Flyi's Demise Sets the Stage For Higher Fares

At Dulles International Airport, Bora Min, 23, gets a boarding pass for her Independence Air flight to Chicago after visiting her parents.
At Dulles International Airport, Bora Min, 23, gets a boarding pass for her Independence Air flight to Chicago after visiting her parents. (By Katherine Frey -- The Washington Post)

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By Keith L. Alexander
Tuesday, January 3, 2006

It was June 16, 2004, the first day of service for Independence Air. The gates at Dulles International Airport were transformed into a party with bright blue balloons, champagne and a jazz band. Employees were clapping and dancing at the gate, celebrating the launch of the nation's newest low-fare airline.

Independence Air chief executive Kerry B. Skeen boarded each flight leaving Dulles to thank the passengers for flying the new airline that he created from what had been a feeder line serving major airlines. The new airline even handed out inaugural flight certificates to its first passengers.

Passenger Courtney Cotta joked with other passengers that she was going to put her certificate "in a special place" in case the airline didn't make it. "I wonder how much I would be able to get for it on eBay then," Cotta mused at the time. Now Cotta can find out. The airline's parent company, Flyi Inc., yesterday gave notice that it would shut down Thursday evening.

Passengers -- particularly those in Northern Virginia -- who had grown fond of the airline will now have to find an alternative to many small to mid-size cities in the Northeast and Midwest.

And Independence passengers weren't the only Washington area travelers who benefited from its short tenure. The airline played a significant role in keeping fares low in the area. With ticket prices as low as $29, Independence forced major airlines such as United, Delta, US Airways and even Southwest to lower their fares on competing routes.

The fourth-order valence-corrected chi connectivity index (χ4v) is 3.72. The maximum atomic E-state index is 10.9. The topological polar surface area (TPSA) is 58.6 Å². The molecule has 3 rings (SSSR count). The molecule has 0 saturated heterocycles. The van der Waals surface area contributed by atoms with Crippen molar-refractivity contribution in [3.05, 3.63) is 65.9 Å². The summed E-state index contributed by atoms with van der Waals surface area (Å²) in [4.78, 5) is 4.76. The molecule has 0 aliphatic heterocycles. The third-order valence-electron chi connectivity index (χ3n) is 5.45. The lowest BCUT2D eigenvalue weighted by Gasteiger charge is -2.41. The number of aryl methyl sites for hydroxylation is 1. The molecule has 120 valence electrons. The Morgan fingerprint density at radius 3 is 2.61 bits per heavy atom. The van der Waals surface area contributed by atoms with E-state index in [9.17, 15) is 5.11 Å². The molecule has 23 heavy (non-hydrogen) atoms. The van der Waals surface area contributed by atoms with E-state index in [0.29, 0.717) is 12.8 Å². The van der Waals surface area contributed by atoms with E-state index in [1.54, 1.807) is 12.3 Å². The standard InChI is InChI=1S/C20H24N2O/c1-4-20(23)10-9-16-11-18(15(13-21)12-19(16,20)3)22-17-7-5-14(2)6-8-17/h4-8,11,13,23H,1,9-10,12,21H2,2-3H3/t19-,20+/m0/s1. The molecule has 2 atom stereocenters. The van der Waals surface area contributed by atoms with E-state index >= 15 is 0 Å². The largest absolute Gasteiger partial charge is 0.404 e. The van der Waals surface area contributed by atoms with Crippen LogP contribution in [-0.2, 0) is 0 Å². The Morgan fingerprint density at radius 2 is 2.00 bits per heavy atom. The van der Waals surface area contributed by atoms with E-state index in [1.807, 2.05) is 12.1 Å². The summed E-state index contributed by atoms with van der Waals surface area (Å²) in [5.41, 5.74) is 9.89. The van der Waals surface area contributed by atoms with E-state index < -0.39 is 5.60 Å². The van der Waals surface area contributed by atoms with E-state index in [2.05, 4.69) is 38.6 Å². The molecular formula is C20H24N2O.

Fares from Dulles to various cities dropped 30 to 65 percent in the first quarter of 2005, with the average fare declining as much as $110, according to a September report by the Transportation Department. In the same quarter, fares nationwide had begun rising. Before Independence launched, Dulles had the sixth-highest fares in the nation, according to the Transportation Department. After Independence arrived, the airport's fares dropped dramatically, with Dulles falling to the 25th-highest-priced airport, according to the report.

Now, many industry analysts say airlines will have greater ability to raise their ticket prices. "The fares are going to go up. They have to," said Michael J. Boyd, president of the Boyd Group, an Evergreen, Colo.-based consulting firm. "Think of Independence Air as being a two-year-long Santa Claus to small communities. Well, Santa Claus just ran out of money."

Unlike some airlines that have gone out of business abruptly, Independence gave its employees and travelers some advance notice. The airline began offering refunds to customers last week. A week earlier, it alerted employees that it might have to cease flying on Jan. 7 if it did not find a buyer. In the past two weeks, the airline processed about 250 refunds, said spokesman Rick DeLisi. The airline has to wait for bankruptcy court approval, which it plans to seek later this week, before offering more refunds, DeLisi said. He suggested that travelers holding reservations contact their credit card companies to seek immediate refunds.

For those Independence customers who have tickets for coming weeks and choose not to seek a refund, Independence reminded its customers of a federal law that requires other airlines that compete on the same route to accommodate Independence passengers on a standby basis for a $50 fee each way. But that depends on whether the competing airline has available seats on a similar flight. "Other airlines have to honor the tickets. That's the law. But I can't predict what other airlines will do," DeLisi said.

Independence launched with rock-bottom fares and with as many as 17 flights a day from Dulles to such cities as Boston, Atlanta and Raleigh, N.C. But the airline struggled trying to fill its 50-seat planes because of the number of flights. Many flights took off half-empty. At the same time, fuel prices soared to near-record levels. And competitors slashed their prices, awarded bonus frequent-flier miles, and added flights on routes where they competed with the beleaguered airline.

By the time Flyi filed for bankruptcy protection, Independence was down to 210 flights a day from 600 a day. "The airline never went well," said longtime airline analyst Darryl Jenkins. "Right from the beginning, they were hit with very high costs. The airline gods were not kind to Independence Air."

© 2006 The Washington Post Company

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